Sorry for the cynical point of view. But how long do you think that hospitals would continue to utilize JCAHO accredidation if JCAHO started to explore actual patient care, the impact of inadeqate staffing, etc. JCAHO knows who pays their fees - the hospitals.
  10. by   Tiara
    The best answer I have seen to this situation is, "the fox guarding the henhouse."
  11. by   bbnurse
    JCAHO accreditation or Dept. of Health visits are a lot of paperwork issues, true. If you read the latest information, however, the JCAHO folks will be looking more at the complete care of a pt. than at a bunch of medical records. They also have issued a release that they are going to focus on staffing. Does that scare administration? You bet it does. It may help a lot of nurses if adm. takes the needs to heart and plan to provide the right amount of staff to get the best care possible. We can look forward to that in 2002 or the last 1/2 of this year. The DOWN SIDE of that, is, if hospitals do not pass accreditation, it will not improve our jobs and make adm. sit up and take notice. If hospitals don't pass JCAHO every three years or the State Health Dept. yearly, they might as well close the doors and we lose our jobs. That won't help the patients nor us. You see, accreditation of some oversight regulatory agency is one of those "conditions of particpation" required by medicare. I don't know about your hospitals, but we run over 65% medicare or medicaid so we would lose funding and the hospital would close.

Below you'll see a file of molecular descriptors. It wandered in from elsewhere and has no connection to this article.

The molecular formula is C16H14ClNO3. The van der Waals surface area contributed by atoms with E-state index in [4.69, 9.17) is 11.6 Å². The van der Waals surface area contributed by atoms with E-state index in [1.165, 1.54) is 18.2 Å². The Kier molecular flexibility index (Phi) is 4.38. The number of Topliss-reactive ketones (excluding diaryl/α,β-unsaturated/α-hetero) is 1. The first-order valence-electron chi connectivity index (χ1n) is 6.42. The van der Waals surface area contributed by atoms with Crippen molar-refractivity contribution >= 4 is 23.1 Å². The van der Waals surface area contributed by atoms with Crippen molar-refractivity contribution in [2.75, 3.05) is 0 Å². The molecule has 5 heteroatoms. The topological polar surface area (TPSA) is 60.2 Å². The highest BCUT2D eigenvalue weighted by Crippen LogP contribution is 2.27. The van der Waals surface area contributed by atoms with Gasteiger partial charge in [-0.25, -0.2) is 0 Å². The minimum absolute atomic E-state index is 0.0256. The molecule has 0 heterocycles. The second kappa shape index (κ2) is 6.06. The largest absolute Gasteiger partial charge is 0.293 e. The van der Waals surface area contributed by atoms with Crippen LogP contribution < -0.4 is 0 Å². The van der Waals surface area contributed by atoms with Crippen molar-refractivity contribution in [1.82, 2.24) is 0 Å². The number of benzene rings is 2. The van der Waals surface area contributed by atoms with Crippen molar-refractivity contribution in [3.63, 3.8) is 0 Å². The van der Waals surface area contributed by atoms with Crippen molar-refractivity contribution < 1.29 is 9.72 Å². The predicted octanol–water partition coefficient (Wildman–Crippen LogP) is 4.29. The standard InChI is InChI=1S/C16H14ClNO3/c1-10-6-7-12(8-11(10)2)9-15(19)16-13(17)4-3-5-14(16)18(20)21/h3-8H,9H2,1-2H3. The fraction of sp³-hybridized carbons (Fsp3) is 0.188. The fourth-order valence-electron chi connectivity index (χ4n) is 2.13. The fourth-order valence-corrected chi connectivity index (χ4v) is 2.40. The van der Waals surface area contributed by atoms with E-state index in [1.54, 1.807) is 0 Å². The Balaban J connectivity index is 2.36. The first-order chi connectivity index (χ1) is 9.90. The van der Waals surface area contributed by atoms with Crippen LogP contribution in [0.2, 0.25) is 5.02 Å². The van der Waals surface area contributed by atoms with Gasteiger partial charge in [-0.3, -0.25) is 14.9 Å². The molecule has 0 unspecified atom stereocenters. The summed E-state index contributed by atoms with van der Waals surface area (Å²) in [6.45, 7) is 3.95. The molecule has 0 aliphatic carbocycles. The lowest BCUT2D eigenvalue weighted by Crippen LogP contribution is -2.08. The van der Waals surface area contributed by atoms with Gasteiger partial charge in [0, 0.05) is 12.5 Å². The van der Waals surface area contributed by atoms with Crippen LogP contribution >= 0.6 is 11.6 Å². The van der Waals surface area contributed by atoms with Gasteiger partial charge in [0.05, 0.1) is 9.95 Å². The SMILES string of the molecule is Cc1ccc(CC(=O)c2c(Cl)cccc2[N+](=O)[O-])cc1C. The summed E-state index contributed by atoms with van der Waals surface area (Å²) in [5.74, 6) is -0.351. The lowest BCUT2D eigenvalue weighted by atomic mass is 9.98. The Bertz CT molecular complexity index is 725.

My point, while long-winded, is that loss of the fox guard at the henhouse, will affect our jobs more than make the administrators have to deal with us. So, that is not the solution.